Training will not give you a new dog.

When you bring your dog for training, expect to get back a dog that knows how to behave, knows how to perform his behaviors, and wants to please you.  However, do not expect to get back a new personality or only the good things about having a dog.  Learning at school will not change who he is at heart.  If your dog is an 8 month old puppy, he will still be a puppy upon returning home.  You will still have an energetic, often pushy, young dog, not a mature, calm dog.

Training is not One Size Fits All.

Every dog learns a little bit differently.  If you’ve had a dog before who loved to work for his ball, do not be surprised if your new dog prefers treats, or may need a different style training collar.  Some dogs respond great to prong collars, and love them!  Some dogs are overwhelmed by corrections from even a regular flat collar.  Some dogs get stressed and will not take treats while in a new place.  Some dogs will only work well for 1/4 of a piece of a biscuit.  It takes some trial and error to figure out exactly what it is that will make your dog work his hardest.

Now let’s talk about what training IS:

Training is essential.

If you want a dog that can live peacefully and happily with you, you’ve got to do some training.  Dogs are not human, and so they do not automatically do the things that make them acceptable in human society.  Dogs need to be taught to potty outside.  They need to be taught how to walk on a leash, and how to politely accept pets from people.  These aren’t things that they are born knowing.  If you want your dog to fit in with your human life, training is the way to do it.

Training is about relationship, not just behavior.

It’s essential that your dog knows the skills to have manners and live happily in his human home.  However, those skills are just not enough!  You’ve also got to work to create a relationship that is based on respect and trust.  It won’t matter if your dog knows how to walk on a loose leash if he still wants to jump up and nip you every time you start to walk!  It won’t help you that he knows how to stay if he won’t let you examine his paws for injuries after a long trek through the woods.  Working with a trainer does not just mean your dog will learn behaviors.  You will learn what YOU need to do to help the relationship be a success as well.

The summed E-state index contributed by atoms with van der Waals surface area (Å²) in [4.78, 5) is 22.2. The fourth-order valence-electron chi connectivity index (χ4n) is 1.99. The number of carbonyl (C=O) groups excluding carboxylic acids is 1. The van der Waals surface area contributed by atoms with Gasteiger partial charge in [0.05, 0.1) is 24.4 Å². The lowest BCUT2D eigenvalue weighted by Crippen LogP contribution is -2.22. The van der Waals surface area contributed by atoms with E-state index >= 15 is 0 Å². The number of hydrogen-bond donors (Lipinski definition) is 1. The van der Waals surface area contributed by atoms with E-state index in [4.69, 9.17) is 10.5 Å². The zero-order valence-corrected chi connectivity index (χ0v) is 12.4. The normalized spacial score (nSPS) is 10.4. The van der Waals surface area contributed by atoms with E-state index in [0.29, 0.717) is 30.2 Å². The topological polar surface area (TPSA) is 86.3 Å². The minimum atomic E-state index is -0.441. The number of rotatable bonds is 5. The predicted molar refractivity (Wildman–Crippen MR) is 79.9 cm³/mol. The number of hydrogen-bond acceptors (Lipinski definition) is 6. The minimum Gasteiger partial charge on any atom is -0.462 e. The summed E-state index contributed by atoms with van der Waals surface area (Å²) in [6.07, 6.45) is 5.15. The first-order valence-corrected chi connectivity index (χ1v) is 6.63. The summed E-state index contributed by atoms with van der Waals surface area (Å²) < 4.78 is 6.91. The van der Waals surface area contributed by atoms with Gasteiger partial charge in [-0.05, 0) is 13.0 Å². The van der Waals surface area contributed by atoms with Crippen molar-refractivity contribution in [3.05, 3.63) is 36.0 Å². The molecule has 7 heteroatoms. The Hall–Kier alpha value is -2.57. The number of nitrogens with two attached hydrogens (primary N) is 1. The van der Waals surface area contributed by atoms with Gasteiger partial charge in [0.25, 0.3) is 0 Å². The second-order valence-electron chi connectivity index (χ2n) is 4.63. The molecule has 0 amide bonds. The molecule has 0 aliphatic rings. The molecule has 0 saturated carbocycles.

Training is ever-changing.

If you start your dog’s training when he first comes home as a puppy, that training will look very different in two months.  And then two months after that, it will change again.  We often get stuck thinking that once the dog has learned the skills, that’s all there is to it, but as your dog matures and grows, your relationship will be growing and changing as well.  You’ll go from nurturing and supporting a little baby to guiding and enforcing with an adolescent dog, and then to maintaining and exploring new things with a mature dog.  It’s an adventure, a journey, and completely worth it for the joy and companionship that results.

Threshold: What it is, and how to train with it.

Generally considered, a threshold is a point where one place becomes another: the point where one steps through a door and is considered in a different room or location.  We can use thresholds to describe emotional states as well: “I was on the threshold of an unholy rage.”

Your dog experiences thresholds as well.  The point at which your dog is intent on a stimulus, but is not reacting to it, is considered to be their threshold.  This is important to note, because when we are working with dogs on maintaining their emotional state of cool and calm, our goal is for that dog to never get ABOVE their threshold.  They should always stay below.

Usually, for that to happen, it’s important to stay a farther distance from the exciting stimulus, until you have helped the dog to relax and prepare themselves to move closer. This is why SATS can be so outstanding and helpful! We teach the dogs to remain calm as we push their threshold experience, but we always bring them back out again to a point where they will not react.  When you do that, it gives the dog a chance to experience some emotional tension, but have an opportunity to relax once more.